Blog #230~Special Needs Moms, Advice from the Front Lines
I feel like I should be doing more.
My child isn’t reaching his IEP goals.
Will my child ever get toilet trained?
I’m not spending enough time with my other kids.
I can’t keep up, I’m exhausted.
Parenting a child with special needs brings on additional challenges and stress. As a mom of a special needs child for 25 years, I’ve had negative feelings of uncertainty, resentment, frustration, sadness, inadequacy and loneliness. Such feelings lead to the worst of all; guilt. We are only human, and it’s understandable to have those emotions as a mom.
My son, Nick is 25 years old and has a dual diagnosis of Down syndrome and autism. I tried my best not to compare his growth and milestones to other children. Nick had very low muscle tone, which is a trait associated with Down syndrome:
*He didn’t sit independently until well after age one.
*Nick didn’t walk or chew hard textured foods until he was 3 1/2 years old.
*Worst yet, he wasn’t independently toilet trained until age 13.
There were many times where those feelings of inadequacy and uncertainty creeped in over the years. I questioned myself often, about what more I could do for my son. You try your best, but feel like you are coming up short. I’ve been there many times, I get it! Take a breath and forgive yourself. There is no such thing as a perfect mom.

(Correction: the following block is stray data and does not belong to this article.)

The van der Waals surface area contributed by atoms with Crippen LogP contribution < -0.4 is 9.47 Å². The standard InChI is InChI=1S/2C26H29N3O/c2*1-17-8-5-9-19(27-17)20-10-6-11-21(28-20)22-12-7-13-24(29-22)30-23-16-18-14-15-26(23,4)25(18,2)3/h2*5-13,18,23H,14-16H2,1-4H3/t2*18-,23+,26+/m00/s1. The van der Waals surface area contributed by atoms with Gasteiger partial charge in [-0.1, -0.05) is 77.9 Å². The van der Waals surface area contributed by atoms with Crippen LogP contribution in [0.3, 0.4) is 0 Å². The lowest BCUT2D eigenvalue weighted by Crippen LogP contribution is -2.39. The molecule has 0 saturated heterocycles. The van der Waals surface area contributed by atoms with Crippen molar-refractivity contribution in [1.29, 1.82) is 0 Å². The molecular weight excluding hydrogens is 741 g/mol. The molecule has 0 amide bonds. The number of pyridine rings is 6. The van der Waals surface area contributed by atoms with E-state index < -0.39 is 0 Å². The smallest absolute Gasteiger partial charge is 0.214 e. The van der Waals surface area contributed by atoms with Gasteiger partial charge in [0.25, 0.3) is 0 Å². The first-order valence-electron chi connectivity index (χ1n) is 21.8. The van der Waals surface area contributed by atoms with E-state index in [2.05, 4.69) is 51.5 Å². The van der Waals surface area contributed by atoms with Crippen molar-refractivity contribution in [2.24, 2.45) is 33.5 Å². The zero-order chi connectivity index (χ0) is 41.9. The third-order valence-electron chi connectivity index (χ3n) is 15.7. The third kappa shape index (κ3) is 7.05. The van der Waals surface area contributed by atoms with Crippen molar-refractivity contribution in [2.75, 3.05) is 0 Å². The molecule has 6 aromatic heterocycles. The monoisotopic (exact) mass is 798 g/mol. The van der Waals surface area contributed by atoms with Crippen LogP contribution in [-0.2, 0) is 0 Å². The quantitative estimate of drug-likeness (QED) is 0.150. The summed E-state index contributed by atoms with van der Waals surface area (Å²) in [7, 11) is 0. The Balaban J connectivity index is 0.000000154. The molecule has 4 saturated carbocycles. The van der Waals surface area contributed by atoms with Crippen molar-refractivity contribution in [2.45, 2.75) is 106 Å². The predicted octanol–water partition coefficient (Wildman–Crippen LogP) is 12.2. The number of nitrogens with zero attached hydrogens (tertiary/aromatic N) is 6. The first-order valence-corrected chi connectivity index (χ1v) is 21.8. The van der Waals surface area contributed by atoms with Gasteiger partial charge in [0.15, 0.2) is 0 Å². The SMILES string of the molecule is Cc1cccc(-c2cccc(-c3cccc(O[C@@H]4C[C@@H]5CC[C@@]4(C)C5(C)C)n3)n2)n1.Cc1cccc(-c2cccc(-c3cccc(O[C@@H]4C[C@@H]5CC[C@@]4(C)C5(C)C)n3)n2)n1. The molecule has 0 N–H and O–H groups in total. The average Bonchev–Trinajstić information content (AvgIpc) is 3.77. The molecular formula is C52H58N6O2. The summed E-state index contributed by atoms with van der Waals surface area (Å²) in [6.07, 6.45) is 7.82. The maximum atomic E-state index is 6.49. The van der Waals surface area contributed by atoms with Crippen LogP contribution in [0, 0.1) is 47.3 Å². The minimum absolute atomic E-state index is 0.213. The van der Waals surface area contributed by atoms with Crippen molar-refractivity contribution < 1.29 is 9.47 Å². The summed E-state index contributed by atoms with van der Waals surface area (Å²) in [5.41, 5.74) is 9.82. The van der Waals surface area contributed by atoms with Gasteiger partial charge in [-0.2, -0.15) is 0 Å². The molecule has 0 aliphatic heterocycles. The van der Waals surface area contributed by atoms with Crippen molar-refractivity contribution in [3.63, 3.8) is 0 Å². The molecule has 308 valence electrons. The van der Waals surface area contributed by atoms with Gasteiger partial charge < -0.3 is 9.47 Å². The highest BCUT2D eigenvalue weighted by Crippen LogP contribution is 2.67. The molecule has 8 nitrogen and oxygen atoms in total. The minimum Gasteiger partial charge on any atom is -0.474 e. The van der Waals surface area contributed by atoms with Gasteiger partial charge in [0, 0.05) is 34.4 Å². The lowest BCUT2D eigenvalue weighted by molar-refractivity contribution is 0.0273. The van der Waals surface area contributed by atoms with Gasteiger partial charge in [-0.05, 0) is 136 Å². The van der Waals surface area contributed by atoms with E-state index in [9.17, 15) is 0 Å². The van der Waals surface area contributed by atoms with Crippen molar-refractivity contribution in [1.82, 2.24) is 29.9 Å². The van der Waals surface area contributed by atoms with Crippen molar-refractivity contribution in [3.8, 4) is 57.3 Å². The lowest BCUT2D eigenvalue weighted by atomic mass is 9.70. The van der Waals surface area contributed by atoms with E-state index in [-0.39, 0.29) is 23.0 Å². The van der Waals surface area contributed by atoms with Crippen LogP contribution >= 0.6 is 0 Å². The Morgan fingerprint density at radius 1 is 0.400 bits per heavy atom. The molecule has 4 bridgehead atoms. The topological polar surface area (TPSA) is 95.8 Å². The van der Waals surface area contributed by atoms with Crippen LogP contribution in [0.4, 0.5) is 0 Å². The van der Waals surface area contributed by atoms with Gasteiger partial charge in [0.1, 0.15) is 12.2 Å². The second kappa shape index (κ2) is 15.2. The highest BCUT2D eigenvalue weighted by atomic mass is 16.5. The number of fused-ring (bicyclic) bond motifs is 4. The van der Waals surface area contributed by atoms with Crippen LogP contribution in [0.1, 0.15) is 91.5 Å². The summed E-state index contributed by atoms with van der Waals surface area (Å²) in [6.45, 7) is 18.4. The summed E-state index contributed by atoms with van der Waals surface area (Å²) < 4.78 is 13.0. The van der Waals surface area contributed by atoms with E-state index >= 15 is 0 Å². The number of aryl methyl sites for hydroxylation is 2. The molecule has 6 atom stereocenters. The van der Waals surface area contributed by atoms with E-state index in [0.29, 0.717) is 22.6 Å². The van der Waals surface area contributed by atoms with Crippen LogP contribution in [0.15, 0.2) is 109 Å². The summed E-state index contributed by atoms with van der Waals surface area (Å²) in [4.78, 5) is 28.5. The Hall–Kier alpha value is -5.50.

Nick, age 2 and his brother Hank age 4…….
So here is my advice from the frontlines. First of all, remember that YOU ARE NOT ALONE. When you feel like you are alone, seek out a support system. There are many Down syndrome support groups across the country, online and on Facebook that are specific to the diagnosis of your child. Find that group of parents, going down a similar path as you are; they are the ones who “GET IT”.
When you feel lost, inadequate and overwhelmed, ask for help. Find the experts, and ask other parents, They will give you information and strategies to better equip yourself to deal with the unique challenges of raising a child with special needs.
Another struggle and dialogue that plays inside our heads as moms is, “But I don’t have time for me.” Taking some “me time”, when the laundry is piled up, dishes to be washed and a myriad of other chores on the list, leads to feelings of guilt. But, it’s important to pull away, and re-charge your battery. Take time to do something you enjoy. Go have a cup of coffee or take a walk with a girlfriend, exercise, garden, go to Target and walk every aisle; do that thing that will help restore you.
Take care of yourself, Mom! When you feel overwhelmed find a support system, ask for help, and remember it’s okay to disengage and recharge yourself. There is no such thing as being the perfect mother, so take it easy on yourself. That’s my advice for special needs moms, on the front lines and what’s in my noggin this week.
Happy Mother’s Day 🙂
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